Thursday 25 July 2019

France 2019: Couvercle and Pointe Isabella

[Previous: Chamonix: rest day] [Notes]

7/25 Thursday: back up to the mountains (GPS trace: Montenvers to Couvercle). Linger a little over b'fast so don't get the early train (8:30) and the 9:00 train is crowded, but we have our tickets and place in the queue so it is fine. Head off at 10:15 says the GPS, and since I'm writing this in May 2020, I'll trust it's memory better than mine (also I have a few notes). It is all utterly glorious, although arguably the Mer could do with a little more covering. We follow the trail off right; don't be confused by the cable cars that go down to the ice grotto.


Despite the warning signs the moraines are, if I recall correctly, OK if large. They can't have been bad as I didn't bother take any pix... (ah but I did coming back) before the moraines there's a path descending for a bit, then some fairly long ladders. And so we head up the ice. I struggle to recall if we put crampons on at this point. I have a feeling that M did, but I was hard and didn't.


There's a bit of a canyon down the center which can be used for practising ice climbing with top rope, if you have time and energy. We didn't.


Route finding - on a clear day - is not difficult. We're going to Couvercle, but Charpoa shares the ladders.


From here, it's a hike across rubble and a scrabble up some junk to... the Ladders of Death! Time now 12:20. Not as bad as I'd feared (but I had secretly been quite worried, so don't let me give you the impression that they are Nothing). They aren't vertical, for a mercy.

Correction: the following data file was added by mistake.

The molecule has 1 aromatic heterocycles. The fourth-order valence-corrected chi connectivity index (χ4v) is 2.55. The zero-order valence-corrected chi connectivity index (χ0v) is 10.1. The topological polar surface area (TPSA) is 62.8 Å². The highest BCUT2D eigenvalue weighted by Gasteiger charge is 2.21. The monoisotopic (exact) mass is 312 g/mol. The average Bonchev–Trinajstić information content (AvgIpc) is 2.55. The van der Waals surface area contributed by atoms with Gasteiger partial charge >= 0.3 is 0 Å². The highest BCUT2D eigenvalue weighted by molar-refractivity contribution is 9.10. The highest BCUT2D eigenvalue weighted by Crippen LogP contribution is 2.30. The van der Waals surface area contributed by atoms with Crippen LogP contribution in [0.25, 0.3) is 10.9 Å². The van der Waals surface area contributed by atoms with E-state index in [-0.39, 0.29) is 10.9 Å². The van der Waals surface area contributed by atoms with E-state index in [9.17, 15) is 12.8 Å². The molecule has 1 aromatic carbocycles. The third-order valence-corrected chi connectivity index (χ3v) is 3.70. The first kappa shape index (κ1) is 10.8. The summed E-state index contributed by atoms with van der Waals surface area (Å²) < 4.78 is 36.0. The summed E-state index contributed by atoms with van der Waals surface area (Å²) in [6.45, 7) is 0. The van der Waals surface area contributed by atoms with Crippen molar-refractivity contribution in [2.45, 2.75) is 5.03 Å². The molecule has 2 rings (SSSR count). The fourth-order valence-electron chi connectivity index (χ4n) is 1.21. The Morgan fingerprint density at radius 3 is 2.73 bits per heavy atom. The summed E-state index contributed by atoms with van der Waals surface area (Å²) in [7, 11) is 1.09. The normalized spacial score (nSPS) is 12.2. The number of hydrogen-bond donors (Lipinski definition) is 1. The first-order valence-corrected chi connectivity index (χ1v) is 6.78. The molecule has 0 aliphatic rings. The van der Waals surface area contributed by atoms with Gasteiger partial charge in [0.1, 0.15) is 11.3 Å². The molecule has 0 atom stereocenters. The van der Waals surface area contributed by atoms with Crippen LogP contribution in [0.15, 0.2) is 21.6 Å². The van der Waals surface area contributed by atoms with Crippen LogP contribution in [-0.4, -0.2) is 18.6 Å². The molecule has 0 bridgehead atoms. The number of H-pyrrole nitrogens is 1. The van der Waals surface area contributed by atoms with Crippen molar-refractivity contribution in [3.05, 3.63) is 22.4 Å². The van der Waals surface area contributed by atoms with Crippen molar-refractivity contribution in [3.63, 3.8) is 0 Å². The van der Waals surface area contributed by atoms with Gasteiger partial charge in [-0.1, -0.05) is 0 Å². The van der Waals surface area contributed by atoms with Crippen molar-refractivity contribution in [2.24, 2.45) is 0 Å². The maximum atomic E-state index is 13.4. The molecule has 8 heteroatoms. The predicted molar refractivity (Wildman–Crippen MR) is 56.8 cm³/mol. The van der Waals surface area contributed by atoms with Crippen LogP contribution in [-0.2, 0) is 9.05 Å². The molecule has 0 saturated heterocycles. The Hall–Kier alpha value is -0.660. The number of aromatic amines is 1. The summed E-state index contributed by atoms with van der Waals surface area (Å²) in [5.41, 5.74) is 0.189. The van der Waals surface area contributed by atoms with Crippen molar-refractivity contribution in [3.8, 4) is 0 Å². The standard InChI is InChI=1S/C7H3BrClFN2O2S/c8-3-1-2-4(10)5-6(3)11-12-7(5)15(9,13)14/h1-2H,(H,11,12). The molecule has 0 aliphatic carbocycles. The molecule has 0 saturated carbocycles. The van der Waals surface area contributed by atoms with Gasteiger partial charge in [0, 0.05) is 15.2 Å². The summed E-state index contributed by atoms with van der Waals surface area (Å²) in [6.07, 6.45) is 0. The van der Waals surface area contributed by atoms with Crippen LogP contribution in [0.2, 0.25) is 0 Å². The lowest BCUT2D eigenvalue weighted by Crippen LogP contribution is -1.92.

There's one big section of ladders, then some grassy shelves and stuff, and a route off towards Charpoa, but there are signs so it would be hard to go wrong - in decent viz. The Maison de Montagne describes them as 320 m of ladders, but it isn't - by GPS, the first main section is "only" 110 m, then the steep grass, them maybe 50 m more. We didn't rope up. We did put harnesses on in case we might want to, and we had slings to hand in case we wanted to clip on, but I don't any of us did at any point.

Look closely and you'll see M, D and E:


Still quite a lot of climbing to do, though. Then you kinda round a shoulder and get some views N; here (I think) is the Dent du Geant living up to its name.


At last the refuge heaves into view, and the cirque (better view of cirque). Pointe Isabella is top right. The refuge you see is the new hut. The old one was underneath the huge tilted rock, hence the name "couvercle" for frying-pan lid. Just over 6 hours total, more than 900 m elevation gain - M was getting fairly tired towards the end.

The hut has character, which is nice, except... well I'll come to that later.

Before it gets dark: explore to find the route down to the glacier. The "obvious" path: head past the old refuge and follow faint tracks doesn't work and ends with an old rope; probably the glacier has retreated too far. Ask at the hut and discover you have to go back down the track a ways to a yellow stick... and find this, further down than I expected.


7/26 Friday: attempt on Pointe Isabella (GPS trace). TL;DR: fail but close. Up 4:30 b'fast leave 5:30 down where I explored y'day to col on moraine down along yellow poles then we're on our own and after the usual brief flailing we're onto ice then snow then gear up. Here we are off the moraine as light begins.